The ECP has been empowered a bit more by the new electoral laws. It must take proactive action to ensure the full participation of women voters in all constituencies. The situation as it stands at the moment, with 12.1 million missing female voters, is not acceptable. No legitimate election can be conducted with so many voters simply excluded from the lists. This also brings up another issue. In many constituencies, women are prevented from exercising their right to vote – even when on the voters’ lists. The ECP has been given the power to declare a poll null and void if the number of women voters is less than 10 percent of the total votes polled. The enforcement of such a law will be a major victory for the democratic process in Pakistan. The missing female voters issue must be taken up as a national priority for any legal enforcement to be effective. The ECP has promised that Nadra will undertake an emergency mobile CNIC registration campaign. This needs to be planned and started very soon. The ECP then needs to report back within a pre-determined timeline on the progress made in identifying and registering the missing female voters. Otherwise, the next election will remain tainted.
https://www.thenews.com.pk/print/246816-missing-women

November 21, 2017   No Comments

No state for human rights: By Salma Butt in The Express Tribune, Nov 21st, 2017.

The writer is a youth development expert
The Universal Periodic Review’s (UPR) third session was held at the UN human rights council headquarters in Geneva on November 13th, where Pakistan presented its third report in the presence of 117 countries.

The UPR is more of an ethical global bonding than legal. The UN member states present their reports voluntarily and seek recommendations from other countries to improve their rights situation.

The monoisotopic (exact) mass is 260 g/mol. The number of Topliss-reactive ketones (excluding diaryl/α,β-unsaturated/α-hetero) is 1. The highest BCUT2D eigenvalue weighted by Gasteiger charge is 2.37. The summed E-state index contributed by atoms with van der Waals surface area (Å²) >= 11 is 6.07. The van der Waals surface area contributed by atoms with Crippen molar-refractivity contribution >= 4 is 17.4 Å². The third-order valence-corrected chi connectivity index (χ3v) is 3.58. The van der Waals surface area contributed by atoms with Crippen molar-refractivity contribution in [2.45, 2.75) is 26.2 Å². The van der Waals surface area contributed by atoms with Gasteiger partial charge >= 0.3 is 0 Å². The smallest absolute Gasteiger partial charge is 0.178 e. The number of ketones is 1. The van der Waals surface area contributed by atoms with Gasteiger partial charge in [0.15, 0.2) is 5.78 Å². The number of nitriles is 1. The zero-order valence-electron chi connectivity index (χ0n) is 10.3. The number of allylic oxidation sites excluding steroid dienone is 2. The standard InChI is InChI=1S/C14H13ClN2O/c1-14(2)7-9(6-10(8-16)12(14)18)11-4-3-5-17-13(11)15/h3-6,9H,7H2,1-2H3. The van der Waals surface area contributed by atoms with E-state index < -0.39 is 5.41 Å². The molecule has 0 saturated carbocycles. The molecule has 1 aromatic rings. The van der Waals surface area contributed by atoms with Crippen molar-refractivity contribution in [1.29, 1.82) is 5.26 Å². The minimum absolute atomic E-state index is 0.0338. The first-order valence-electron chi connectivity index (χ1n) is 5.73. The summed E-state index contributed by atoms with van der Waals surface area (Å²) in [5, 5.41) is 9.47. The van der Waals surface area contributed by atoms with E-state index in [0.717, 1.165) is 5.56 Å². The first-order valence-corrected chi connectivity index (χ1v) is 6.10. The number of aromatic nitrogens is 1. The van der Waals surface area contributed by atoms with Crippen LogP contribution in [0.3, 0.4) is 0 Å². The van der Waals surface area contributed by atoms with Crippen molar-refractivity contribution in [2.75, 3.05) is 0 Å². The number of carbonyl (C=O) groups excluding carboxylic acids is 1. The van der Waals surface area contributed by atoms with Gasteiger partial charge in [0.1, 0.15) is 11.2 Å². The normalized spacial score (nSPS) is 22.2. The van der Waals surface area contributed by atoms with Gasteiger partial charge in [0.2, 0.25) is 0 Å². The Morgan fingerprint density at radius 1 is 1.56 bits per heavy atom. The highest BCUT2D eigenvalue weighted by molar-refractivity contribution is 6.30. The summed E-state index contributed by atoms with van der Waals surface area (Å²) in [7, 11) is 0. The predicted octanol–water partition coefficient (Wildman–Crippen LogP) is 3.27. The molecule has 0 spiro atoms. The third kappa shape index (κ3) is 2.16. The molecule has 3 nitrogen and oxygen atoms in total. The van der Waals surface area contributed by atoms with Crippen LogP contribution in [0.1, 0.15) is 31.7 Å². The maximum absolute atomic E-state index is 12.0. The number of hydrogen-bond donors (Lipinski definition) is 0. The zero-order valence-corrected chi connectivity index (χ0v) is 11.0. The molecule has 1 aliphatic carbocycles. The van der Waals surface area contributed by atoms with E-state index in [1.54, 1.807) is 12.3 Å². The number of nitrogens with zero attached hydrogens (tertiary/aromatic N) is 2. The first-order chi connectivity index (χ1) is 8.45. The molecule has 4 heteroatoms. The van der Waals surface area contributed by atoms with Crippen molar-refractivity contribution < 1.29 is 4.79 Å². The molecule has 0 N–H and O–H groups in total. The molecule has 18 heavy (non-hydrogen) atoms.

Before they present the report, they hold pre-discussions on its findings but in Pakistan there had been no talks either in the national parliament or provincial assemblies. The status of UPR remains a silent issue and unknown to the public.

In Pakistan, we are dealing with the human rights issue encompassing children, women, youth, transgender people and religious minorities — almost all segments of society. Though there are independent bodies working on such issues at different levels, we have not yet found a forum that consolidates various efforts under one platform, as together there can be diversity and variety in the scope, findings and implementation by different actors.

The NGOs and civil society develop a shadow report every year on human rights based on the work done by them at the grassroots level. The report is prepared at least six months prior to the session by consulting the civil society at the provincial and national levels, and holding lobbying meetings with international agencies in Pakistan, which is then finally submitted in Geneva three months before the final session. However, at the government and state levels the delegation’s nominations and preparations of the report is often a hasty process without consultation. As a result, the NGO report is always in contradiction with the government’s reports when it comes to facts and figures. These then become two isolated inductions on the same issues from one country at a global platform. But the gap can be bridged through an active role of the parliamentary standing committees that could form a single forum.

For this, the parliamentary standing committee on human rights at the national and provincial levels can create a space to gather different actors for consultation, discussion, unanimity and consolidation in the form of an in-house publication presented before parliament and provincial assemblies. This could discuss what should be put forward in the report at the UPR and what are the recommendations Pakistan received from the forum previously, how many of them were endorsed and what were noted or rejected.